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How fake news and misinformation are stirring ethnic tensions in Afghanistan

Demonstrators in Kabul protesting the arrest of commander Alipoor. Photo by Mustafa Hasani for Hushdar News Agency. Used with permission.

In Afghanistan, deliberate disinformation circulated by authorities and poor media practices are fuelling hate speech.

On November 25, hundreds of Hazara demonstrators took the streets of Daykundi, Bamiyan, Mazar-e Sharif, Herat, Ghor and Kabul to protest against the arrest of the militia commander Alipoor, whose forces have been fighting Taliban militants across central Afghanistan. 

The protest came after the government failed to respond quickly to deadly attacks launched by Taliban militants on three districts populated by the minority.

In an interview, Alipoor, who is branded a “criminal” by his critics and a “people's defender” by supporters, said:

When the government fails to protect and defend people, it's our natural right to defend ourselves. People voted for them and supported them to run the government, so they can enforce the law and run a strong administration, but they failed. Nobody is feeling safe. When there is no security, then there is no government. We need justice, security and stability so that people can live their lives. For this reason such a government, that is not able to guarantee its own security, cannot ask me why I am armed.

Alipoor was released from custody on November 26, but only after the protest in Kabul had already turned violent. Afghan officials said dozens of police were wounded by rocks and some police checkpoints were burned. Alipoor's arrest was ordered by the country's Attorney General.

A video published November 26 by Etilaatroz, one of Afghanistan's most important newspapers, shows policemen appearing to shoot into a crowd of unarmed protestors.

The deputy interior minister claimed no-one was killed during the protest even as gory photos of protesters shot in the head and young school girls killed circulated online.

At least four people were killed in Kabul according to multiple media accounts, with 22 wounded. In Bamiyan, seven people were reported killed.

After the demonstration, more than 80 people were arrested, among them girls and children aged between 8 and 16.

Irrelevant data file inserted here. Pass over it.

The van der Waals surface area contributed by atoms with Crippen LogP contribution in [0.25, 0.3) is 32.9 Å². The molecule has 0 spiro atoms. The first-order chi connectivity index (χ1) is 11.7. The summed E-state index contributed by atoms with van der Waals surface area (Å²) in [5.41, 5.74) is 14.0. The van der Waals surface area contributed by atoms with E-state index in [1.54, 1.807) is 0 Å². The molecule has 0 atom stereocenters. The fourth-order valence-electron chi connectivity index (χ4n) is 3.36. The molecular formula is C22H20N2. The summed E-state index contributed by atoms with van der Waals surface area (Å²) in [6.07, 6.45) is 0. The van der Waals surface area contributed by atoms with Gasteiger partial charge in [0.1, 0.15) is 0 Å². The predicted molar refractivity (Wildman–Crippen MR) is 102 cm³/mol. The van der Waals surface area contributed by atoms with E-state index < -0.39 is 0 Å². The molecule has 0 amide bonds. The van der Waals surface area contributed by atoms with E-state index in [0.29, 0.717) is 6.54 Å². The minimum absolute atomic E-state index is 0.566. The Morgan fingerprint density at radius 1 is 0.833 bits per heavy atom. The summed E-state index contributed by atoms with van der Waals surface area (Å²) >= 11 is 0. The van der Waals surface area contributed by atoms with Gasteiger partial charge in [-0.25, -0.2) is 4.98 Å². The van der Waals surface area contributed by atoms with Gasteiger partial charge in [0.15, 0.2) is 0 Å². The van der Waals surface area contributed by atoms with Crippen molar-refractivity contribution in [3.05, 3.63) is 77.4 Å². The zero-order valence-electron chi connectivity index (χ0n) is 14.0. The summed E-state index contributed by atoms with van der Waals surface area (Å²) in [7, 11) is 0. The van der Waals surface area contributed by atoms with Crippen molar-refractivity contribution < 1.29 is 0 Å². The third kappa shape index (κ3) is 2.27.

Alipoor’s case has divided the Afghan public. This strong polarization of opinions mirrors the social, political and ethnic fragmentation which is deepening in Afghanistan against a background of everyday insecurity.

Such a setting offers fertile conditions for misinformation to sprout and intensify inter-group hate speech.

Fake news enters the fray

At a meeting with Afghan vice-president Sarwar Danish on November 24, National Directorate of Security chief Massoum Stanekzai said that Alipoor was arrested by the Americans and then handed over to Afghan intelligence.

After this information began to circulate online, a spokesman for US forces in the country took to Twitter to deny any involvement in the case on Washington's part.

Other disinformation came directly from generally well-regarded media outlets, such as RFE/RL's Afghan service, Azadi.

A number of social media users indicated that the service had used a Reuters photo from 2016 to illustrate an article about this month's protests. The photo shows injured policeman being transported by a military vehicle and was taken after a bombing in Kabul.

In an online environment characterised by bitter vitriol, humour is an antidote.

The massive spread of fake news on the back of the Alipoor protests pushed some users to turn to creative irony:

4 comments

  • Nabi Khalili

    Thank you Nikole for your article. It will change the fake news atmosphere.

  • Rick Stewart

    Here is some fake news.

    The US cares about Afghans, and will make their lives better with our awesome military power.

  • thank you Nikole for your great report about the fake news

  • Mohadesa

    Thank you Nichole for your great report. Unfortunately, fake news and logical fallacies were presented in many reports during protest.

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